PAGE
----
I was reminded of what a woman told me at an event for International Rural Women’s Day in my first week. The durbar, or festival, commemorated the integral role of women in rural economies. The atmosphere was infectious, and the official programming was punctuated by dancing and music. Women representing Village Savings and Loans Associations (VSLAs) wore matching outfits. Booths sold regional products by women-run MSMEs2. I mingled with a woman named Zulfawu Mahami and asked her what the company name on her shirt meant. Langzenlanoba Shea Butter Processing Group. Langzenlanoba translates to “when we sit together as women, we have peace.” Zulfawu told me how happy she was that her hometown of Nadowli-Kaleo in the Upper West region was chosen for the durbar, and that it’s rare to gather together and come out and speak like they could at the event. I asked why and she said in very few words that they’re afraid. Because of the men.

Fast forward five months. I’m at a three-day climate finance conference hosted by USAID in Accra. Day after day there are panel discussions on agriculture, carbon credits, climate change adaptation and mitigation practices. Only three of the panels include women, and just two of those include Ghanaian women (including the panel I hosted). To the panel, and to the audience, I posed the question – If women are the backbone of agriculture in Ghana, why are they not being included in these conversations?

The agricultural market system is not gender neutral. So long as women are constrained from being able to make the same decisions and engage in the same partnerships as men, the market systems approach will be handicapped. If women’s choices are directed by fear and patriarchy rather than planning for their futures, they are not market actors that can strengthen Ghana’s agricultural development. Development organizations must understand that women operate their businesses under different conditions, and focus on strengthening their capacities. At the very least, women should feel confident to gather together and speak, in spite of other market actors who – in the words of Amina – don’t take them seriously.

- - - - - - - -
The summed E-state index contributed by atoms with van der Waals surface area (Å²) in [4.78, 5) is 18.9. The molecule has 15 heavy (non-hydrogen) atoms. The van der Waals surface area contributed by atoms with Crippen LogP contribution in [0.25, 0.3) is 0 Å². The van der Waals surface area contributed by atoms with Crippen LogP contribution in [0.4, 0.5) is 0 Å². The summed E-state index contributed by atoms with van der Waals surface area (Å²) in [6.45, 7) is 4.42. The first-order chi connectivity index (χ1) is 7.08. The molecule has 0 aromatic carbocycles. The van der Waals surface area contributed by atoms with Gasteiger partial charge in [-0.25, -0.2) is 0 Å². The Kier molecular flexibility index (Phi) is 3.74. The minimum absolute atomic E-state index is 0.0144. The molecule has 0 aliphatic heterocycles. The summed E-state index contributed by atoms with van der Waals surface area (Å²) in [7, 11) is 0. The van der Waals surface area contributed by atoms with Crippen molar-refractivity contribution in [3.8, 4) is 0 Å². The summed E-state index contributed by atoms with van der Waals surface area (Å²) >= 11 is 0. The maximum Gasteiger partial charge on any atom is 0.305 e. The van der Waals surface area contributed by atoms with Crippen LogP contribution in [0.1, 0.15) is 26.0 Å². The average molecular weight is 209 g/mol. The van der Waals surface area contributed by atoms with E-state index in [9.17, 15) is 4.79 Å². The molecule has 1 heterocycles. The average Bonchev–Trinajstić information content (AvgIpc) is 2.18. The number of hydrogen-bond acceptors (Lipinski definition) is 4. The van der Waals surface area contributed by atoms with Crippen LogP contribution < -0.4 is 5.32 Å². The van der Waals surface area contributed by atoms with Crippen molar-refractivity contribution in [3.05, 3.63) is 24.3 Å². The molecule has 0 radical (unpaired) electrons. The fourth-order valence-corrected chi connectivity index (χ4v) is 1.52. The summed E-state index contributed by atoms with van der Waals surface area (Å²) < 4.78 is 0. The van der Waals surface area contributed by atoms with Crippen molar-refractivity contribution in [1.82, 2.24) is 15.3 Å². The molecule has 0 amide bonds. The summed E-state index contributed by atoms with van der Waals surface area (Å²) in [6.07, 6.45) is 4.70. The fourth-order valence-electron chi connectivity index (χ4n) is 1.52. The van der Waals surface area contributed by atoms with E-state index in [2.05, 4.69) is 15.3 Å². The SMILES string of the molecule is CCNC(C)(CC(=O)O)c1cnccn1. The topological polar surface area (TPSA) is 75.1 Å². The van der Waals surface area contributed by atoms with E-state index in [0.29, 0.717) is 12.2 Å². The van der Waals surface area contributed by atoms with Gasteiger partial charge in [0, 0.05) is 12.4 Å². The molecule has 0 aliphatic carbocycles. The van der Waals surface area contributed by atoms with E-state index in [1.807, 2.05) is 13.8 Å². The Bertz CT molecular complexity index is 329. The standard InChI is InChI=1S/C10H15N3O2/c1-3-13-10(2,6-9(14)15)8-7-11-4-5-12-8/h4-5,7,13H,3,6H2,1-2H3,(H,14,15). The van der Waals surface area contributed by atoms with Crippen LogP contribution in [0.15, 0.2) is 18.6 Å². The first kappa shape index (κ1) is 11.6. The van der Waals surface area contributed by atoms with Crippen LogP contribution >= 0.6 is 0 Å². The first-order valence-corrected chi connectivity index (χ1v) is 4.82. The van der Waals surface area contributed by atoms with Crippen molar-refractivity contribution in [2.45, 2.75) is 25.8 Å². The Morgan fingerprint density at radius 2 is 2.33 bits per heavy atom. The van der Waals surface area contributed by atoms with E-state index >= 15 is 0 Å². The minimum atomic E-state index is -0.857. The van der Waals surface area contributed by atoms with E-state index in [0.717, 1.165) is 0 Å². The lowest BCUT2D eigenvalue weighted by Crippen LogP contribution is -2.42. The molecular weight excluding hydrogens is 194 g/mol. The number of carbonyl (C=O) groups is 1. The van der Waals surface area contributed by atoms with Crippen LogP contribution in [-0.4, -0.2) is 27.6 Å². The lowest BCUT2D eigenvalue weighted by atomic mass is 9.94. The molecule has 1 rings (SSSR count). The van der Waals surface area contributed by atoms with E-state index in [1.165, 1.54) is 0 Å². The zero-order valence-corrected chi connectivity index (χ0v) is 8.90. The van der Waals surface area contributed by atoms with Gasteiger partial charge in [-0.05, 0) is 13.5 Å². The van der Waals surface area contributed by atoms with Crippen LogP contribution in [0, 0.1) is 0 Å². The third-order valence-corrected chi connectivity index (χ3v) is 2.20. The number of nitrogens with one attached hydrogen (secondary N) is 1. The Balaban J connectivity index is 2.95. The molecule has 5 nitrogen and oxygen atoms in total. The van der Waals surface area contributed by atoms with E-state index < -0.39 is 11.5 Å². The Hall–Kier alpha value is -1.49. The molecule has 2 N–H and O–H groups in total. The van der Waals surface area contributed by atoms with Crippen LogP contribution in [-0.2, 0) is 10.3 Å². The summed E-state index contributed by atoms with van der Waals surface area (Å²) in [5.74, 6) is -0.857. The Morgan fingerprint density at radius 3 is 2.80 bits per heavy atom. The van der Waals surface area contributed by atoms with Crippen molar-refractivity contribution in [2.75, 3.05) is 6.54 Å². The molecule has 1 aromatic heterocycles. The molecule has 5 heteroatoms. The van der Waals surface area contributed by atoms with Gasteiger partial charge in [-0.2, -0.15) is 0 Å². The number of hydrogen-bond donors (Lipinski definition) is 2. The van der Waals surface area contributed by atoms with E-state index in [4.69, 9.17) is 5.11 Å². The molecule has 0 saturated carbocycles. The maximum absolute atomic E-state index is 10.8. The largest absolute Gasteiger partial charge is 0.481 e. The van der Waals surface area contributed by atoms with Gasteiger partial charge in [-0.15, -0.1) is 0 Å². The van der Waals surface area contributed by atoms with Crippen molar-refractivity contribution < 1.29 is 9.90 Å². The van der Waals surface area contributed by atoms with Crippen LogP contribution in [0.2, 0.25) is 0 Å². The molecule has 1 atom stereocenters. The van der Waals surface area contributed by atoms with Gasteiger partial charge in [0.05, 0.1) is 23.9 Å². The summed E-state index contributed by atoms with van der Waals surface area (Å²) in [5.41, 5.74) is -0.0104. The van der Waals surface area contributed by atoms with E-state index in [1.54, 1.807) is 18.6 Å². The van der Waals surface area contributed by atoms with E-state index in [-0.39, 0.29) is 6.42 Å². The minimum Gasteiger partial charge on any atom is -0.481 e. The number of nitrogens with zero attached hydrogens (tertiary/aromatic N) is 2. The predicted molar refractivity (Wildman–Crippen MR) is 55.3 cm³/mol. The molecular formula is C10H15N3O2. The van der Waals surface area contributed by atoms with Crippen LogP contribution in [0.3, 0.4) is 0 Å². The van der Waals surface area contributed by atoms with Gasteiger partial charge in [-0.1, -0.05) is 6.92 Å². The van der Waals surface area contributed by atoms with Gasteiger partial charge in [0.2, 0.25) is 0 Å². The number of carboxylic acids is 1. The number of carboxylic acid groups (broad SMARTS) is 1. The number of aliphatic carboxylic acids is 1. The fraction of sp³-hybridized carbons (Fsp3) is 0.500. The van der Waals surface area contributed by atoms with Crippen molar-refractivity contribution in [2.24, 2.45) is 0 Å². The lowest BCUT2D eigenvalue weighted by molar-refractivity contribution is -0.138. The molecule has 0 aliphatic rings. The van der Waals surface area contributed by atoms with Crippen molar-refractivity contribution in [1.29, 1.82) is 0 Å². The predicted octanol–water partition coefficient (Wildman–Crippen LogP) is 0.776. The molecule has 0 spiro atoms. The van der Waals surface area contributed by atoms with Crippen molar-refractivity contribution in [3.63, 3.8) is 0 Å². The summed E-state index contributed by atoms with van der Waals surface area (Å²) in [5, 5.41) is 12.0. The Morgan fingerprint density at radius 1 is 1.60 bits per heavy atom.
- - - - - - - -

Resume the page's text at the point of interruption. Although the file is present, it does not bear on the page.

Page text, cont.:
A cyclist and a truck on a dirt road in Ghana. 📸 Alaine Johnson



  1. A porridge of soybean, maize, and wheat flour. For more on tombrown, see Leland Fellow Sara Higgin’s “Tom Brown Supplementary Feeding Program: An Implementation Guide,” created for Catholic Relief Services. []
  2. Micro, small, and medium enterprises. []

About the Authors

Alaine Johnson graduated with her Master's at Johns Hopkins School of Advanced International Studies focusing on Development, Climate, and Sustainability in South and Southeast Asia. As an agrarian scholar, her work focuses on organic agri-food systems, conservation, and regenerative agriculture. Alaine grew up in Seattle and then lived overseas for 12 years in Singapore, India, Indonesia, Eswatini, and Thailand, and worked in carbon accounting, coffee production and research, and before that in a tech startup and as a journalist. She's part of the second graduating class of Yale-NUS College in Singapore, where she majored in environmental science, and before that she was a Shelby Davis Scholar at the United World College of Southern Africa. Fun fact: her pandemic hobby was endurance cycling and she cycled 180km in a day!